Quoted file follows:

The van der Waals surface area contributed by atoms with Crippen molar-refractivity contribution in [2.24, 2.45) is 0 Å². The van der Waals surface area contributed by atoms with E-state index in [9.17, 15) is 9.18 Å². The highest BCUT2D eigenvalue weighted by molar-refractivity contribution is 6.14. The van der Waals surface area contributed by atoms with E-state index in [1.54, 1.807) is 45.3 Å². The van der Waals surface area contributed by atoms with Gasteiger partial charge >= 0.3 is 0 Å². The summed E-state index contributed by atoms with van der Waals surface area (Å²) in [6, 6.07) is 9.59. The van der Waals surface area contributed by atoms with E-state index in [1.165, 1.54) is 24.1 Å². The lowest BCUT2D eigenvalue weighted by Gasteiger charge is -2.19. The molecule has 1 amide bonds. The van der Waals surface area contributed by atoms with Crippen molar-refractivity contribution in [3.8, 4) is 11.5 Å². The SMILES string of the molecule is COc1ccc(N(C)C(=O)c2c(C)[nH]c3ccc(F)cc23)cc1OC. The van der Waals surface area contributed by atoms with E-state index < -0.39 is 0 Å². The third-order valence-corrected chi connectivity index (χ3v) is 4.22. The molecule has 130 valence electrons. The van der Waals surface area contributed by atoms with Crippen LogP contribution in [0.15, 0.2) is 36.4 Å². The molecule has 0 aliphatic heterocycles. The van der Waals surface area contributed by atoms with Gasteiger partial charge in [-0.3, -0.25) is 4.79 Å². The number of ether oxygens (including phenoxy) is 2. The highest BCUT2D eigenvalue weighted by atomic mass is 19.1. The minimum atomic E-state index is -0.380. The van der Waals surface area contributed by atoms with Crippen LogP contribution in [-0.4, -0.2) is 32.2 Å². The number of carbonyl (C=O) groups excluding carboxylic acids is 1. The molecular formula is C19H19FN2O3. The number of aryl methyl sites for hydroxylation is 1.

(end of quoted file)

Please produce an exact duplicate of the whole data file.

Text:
The van der Waals surface area contributed by atoms with Crippen molar-refractivity contribution in [2.24, 2.45) is 0 Å². The van der Waals surface area contributed by atoms with E-state index in [9.17, 15) is 9.18 Å². The highest BCUT2D eigenvalue weighted by molar-refractivity contribution is 6.14. The van der Waals surface area contributed by atoms with E-state index in [1.54, 1.807) is 45.3 Å². The van der Waals surface area contributed by atoms with Gasteiger partial charge >= 0.3 is 0 Å². The summed E-state index contributed by atoms with van der Waals surface area (Å²) in [6, 6.07) is 9.59. The van der Waals surface area contributed by atoms with E-state index in [1.165, 1.54) is 24.1 Å². The lowest BCUT2D eigenvalue weighted by Gasteiger charge is -2.19. The molecule has 1 amide bonds. The van der Waals surface area contributed by atoms with Crippen molar-refractivity contribution in [3.8, 4) is 11.5 Å². The SMILES string of the molecule is COc1ccc(N(C)C(=O)c2c(C)[nH]c3ccc(F)cc23)cc1OC. The van der Waals surface area contributed by atoms with E-state index < -0.39 is 0 Å². The third-order valence-corrected chi connectivity index (χ3v) is 4.22. The molecule has 130 valence electrons. The van der Waals surface area contributed by atoms with Crippen LogP contribution in [0.15, 0.2) is 36.4 Å². The molecule has 0 aliphatic heterocycles. The van der Waals surface area contributed by atoms with Gasteiger partial charge in [-0.3, -0.25) is 4.79 Å². The number of ether oxygens (including phenoxy) is 2. The highest BCUT2D eigenvalue weighted by atomic mass is 19.1. The minimum atomic E-state index is -0.380. The van der Waals surface area contributed by atoms with Crippen LogP contribution in [-0.4, -0.2) is 32.2 Å². The number of carbonyl (C=O) groups excluding carboxylic acids is 1. The molecular formula is C19H19FN2O3. The number of aryl methyl sites for hydroxylation is 1.